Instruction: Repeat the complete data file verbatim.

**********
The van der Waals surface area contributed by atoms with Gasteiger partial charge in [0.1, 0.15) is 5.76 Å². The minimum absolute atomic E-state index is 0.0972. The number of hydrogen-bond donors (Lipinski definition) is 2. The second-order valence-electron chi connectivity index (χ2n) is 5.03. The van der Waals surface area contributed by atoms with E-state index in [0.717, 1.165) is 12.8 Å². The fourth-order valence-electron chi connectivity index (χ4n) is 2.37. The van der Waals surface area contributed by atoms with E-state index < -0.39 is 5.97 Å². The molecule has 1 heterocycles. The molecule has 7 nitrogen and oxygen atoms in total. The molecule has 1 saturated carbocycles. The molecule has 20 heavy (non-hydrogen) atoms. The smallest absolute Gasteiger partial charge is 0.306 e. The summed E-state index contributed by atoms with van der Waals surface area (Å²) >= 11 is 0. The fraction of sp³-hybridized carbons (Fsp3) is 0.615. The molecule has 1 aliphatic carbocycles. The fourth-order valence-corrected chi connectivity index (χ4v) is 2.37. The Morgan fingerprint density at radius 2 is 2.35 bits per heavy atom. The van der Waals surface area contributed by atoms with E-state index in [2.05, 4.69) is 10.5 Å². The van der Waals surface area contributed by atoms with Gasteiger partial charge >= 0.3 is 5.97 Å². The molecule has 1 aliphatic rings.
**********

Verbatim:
The van der Waals surface area contributed by atoms with Gasteiger partial charge in [0.1, 0.15) is 5.76 Å². The minimum absolute atomic E-state index is 0.0972. The number of hydrogen-bond donors (Lipinski definition) is 2. The second-order valence-electron chi connectivity index (χ2n) is 5.03. The van der Waals surface area contributed by atoms with E-state index in [0.717, 1.165) is 12.8 Å². The fourth-order valence-electron chi connectivity index (χ4n) is 2.37. The van der Waals surface area contributed by atoms with E-state index < -0.39 is 5.97 Å². The molecule has 1 heterocycles. The molecule has 7 nitrogen and oxygen atoms in total. The molecule has 1 saturated carbocycles. The molecule has 20 heavy (non-hydrogen) atoms. The smallest absolute Gasteiger partial charge is 0.306 e. The summed E-state index contributed by atoms with van der Waals surface area (Å²) >= 11 is 0. The fraction of sp³-hybridized carbons (Fsp3) is 0.615. The molecule has 1 aliphatic carbocycles. The fourth-order valence-corrected chi connectivity index (χ4v) is 2.37. The Morgan fingerprint density at radius 2 is 2.35 bits per heavy atom. The van der Waals surface area contributed by atoms with E-state index in [2.05, 4.69) is 10.5 Å². The van der Waals surface area contributed by atoms with Gasteiger partial charge >= 0.3 is 5.97 Å². The molecule has 1 aliphatic rings.